Southwest Airlines has begun a one year countdown to the day the Wright Amendment will disappear.
The Amendment, named after former US House Speaker Jim Wright, restricts Southwest’s ability to fly from in-town Dallas Love Field. Originally Southwest was restricted to Texas and the immediately adjacent states. The Amendment has been modified several times. Today the carrier may fly anywhere within the US beyond the exceptions with one stop. Love Field is now restricted to 20 gates; Southwest controls all but a few of them.
The restrictions were put into place to protect the then-new Dallas-Ft. Worth Regional Airport, which was constructed mid-way between the two cities. All the airlines at the time served Love Field and when DFW was created, they all agreed to move to the new airport and close Love Field to airline traffic. Except Southwest, which didn’t exist at the time of the agreement but which began service from Love in the interim between the signing of the agreement and the opening of DFW. The attempts by Braniff International Airways and
Trans Texas International (nee TRANS Texas) to put Southwest out of business are industry folklore.
The fear was that Southwest and Love would hurt DFW and the airlines competing from the distant airport, including American Airlines. When Southwest a few years ago launched a full-scale attack on the Wright Amendment, American led the charge to block the effort. The compromise was the gate restriction, the one-stop service and a five year phase out.
Who could have foreseen that this now could help come to the rescue of American and US Airways as they fight the US Department of Justice’s attempt to block the merger of these two carriers?
Flight Test Programs: Here’s a quick update on the flight test programs underway right now:
Airbus A350XWB: The sole flying test platform in the A350XWB program has accumulated 150 hours since its first flight just before the Paris Air Show in June. The second test plane is due to enter the program this month. The program is believed to have completed its VMU (unstick) testing.
Boeing 787-9: The second member of the 787 family has accumulated 40 flying hours since its first flight on Sept. 17. Aviation Week has a good article on the flight test progress. The airplane is nearing its flutter testing.
Bombardier CSeries: Flight Test Vehicle 1 returned to the skies Tuesday after two weeks since its first flight Sept. 16. Further software upgrades and analyzing test results were stated as the reasons for the gap. The airplane reached 25,000 feet and Mach 0.60 in its second test flight, which lasted four hours.
New A320/737 cabins: Interior maker Zodiac has designed retrofit cabins for the Boeing 737NG and the Airbus A320 families. The 737NG cabin is similar to the Boeing Sky Interior installed on every new 737, but Boeing didn’t offer this as a retrofit to the installed base. Zodiac’s design actually carries more luggage than Boeing’s. The Zodiac A320 cabin is similar.
Only Qantas Airways has purchased Zodiac’s 737 interior and so far there are no customers for the A320 version. But this is about to change. Here is the story we wrote for APEX.
JetBlue Tails: The airline’s blog has a nice compilation of all its tail liveries here.
United Airlines announced it is adopting a new seat in coach to improve the passenger experience.
Its press release is here.
The new design includes:
Update, 2:30PM PDT: Boeing confirms that Tuesday is the target day for 787-9 first flight, time TBD and subject to weather and other factors.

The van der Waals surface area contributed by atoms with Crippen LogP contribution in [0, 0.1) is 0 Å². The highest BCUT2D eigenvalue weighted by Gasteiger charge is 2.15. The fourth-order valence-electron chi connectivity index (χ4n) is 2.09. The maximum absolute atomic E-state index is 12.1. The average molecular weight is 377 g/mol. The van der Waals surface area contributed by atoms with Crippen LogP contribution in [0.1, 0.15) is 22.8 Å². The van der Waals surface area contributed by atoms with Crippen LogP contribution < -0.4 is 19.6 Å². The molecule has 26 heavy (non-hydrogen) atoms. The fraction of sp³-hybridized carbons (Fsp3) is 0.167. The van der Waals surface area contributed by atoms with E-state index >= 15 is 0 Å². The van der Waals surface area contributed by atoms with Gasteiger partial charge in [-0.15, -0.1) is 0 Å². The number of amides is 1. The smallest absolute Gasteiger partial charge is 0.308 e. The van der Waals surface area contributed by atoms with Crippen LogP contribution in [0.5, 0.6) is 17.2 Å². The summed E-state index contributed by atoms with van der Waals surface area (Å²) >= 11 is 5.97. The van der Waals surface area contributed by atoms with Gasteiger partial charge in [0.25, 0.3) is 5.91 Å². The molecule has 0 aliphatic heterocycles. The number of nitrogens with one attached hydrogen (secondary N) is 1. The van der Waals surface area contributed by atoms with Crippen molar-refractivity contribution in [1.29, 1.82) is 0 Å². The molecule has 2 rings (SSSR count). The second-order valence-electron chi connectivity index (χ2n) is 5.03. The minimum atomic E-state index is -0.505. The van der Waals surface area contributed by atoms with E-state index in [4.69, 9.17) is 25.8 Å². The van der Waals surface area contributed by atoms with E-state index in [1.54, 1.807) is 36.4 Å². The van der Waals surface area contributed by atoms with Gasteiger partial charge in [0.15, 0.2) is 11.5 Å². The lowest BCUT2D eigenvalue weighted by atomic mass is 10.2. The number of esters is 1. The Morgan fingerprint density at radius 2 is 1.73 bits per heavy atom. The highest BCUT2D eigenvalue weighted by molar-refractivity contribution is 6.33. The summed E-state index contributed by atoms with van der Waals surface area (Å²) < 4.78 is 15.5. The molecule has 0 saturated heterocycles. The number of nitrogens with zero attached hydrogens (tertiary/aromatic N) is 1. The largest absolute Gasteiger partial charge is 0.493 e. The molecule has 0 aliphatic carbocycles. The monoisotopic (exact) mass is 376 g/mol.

Update, 3:30pm PDT: Bombardier says 9:30 EDT Monday is the scheduled first flight for CSeries. Twitter follow is #CSeries
It looks like it will be a busy week in aviation news. Bombardier plans the first flight of the CSeries tomorrow, weather permitting (it looks good). Exact time hasn’t been announced. Reuters reports Boeing plans the first flight of the 787-9 Tuesday, though we haven’t seen notice from Boeing on this yet. And we’re waiting any day for Lufthansa Airlines to announce its long-awaited wide-body order.
Lufthansa said to split order: Lufthansa Airlines reportedly will split its order for widebody airplanes between Boeing and Airbus, according to this Bloomberg report.
Air Force One: The Seattle Post-Intelligencer has a 42 slide photo display of Air Force Ones, past to present, that’s quite interesting.
Update: “Small Airbus:” If you listen carefully, someone at the end of the video notes that the CSeries “looks like a small Airbus 320.” We couldn’t help but chuckle at this.
S&P says don’t pay attention to our ratings: On the same day Delta Air Lines was named to the S&P 500, The Los Angeles Times had this article commenting on Standard & Poor’s legal defense of its investment grade credit ratings of companies involved in the 2008 financial collapse in the US that led to the global recession in 2008, affects of which are still felt today.
S&P’s defense included the argument that nobody should pay attention to its ratings, according to the article.
The ratings issue is important because airlines, lessors (and, of course, others outside aviation) covet investment grade ratings for the capital-intensive aerospace industry. Airlines and lessors need “cheap” money to buy airplanes. Air Lease Corp recently obtained its first investment grade rating, for example, something for which it issued a press release. Delta gained headlines for its return to investment grade status. Airlines have long used S&P, Moody’s and Fitch for rating equipment trust certificates used to finance airplanes.
The columnist for the LA Times is incredulous that S&P’s legal defense in the federal lawsuit is, essentially, nobody should pay attention to its ratings. It is indeed remarkable.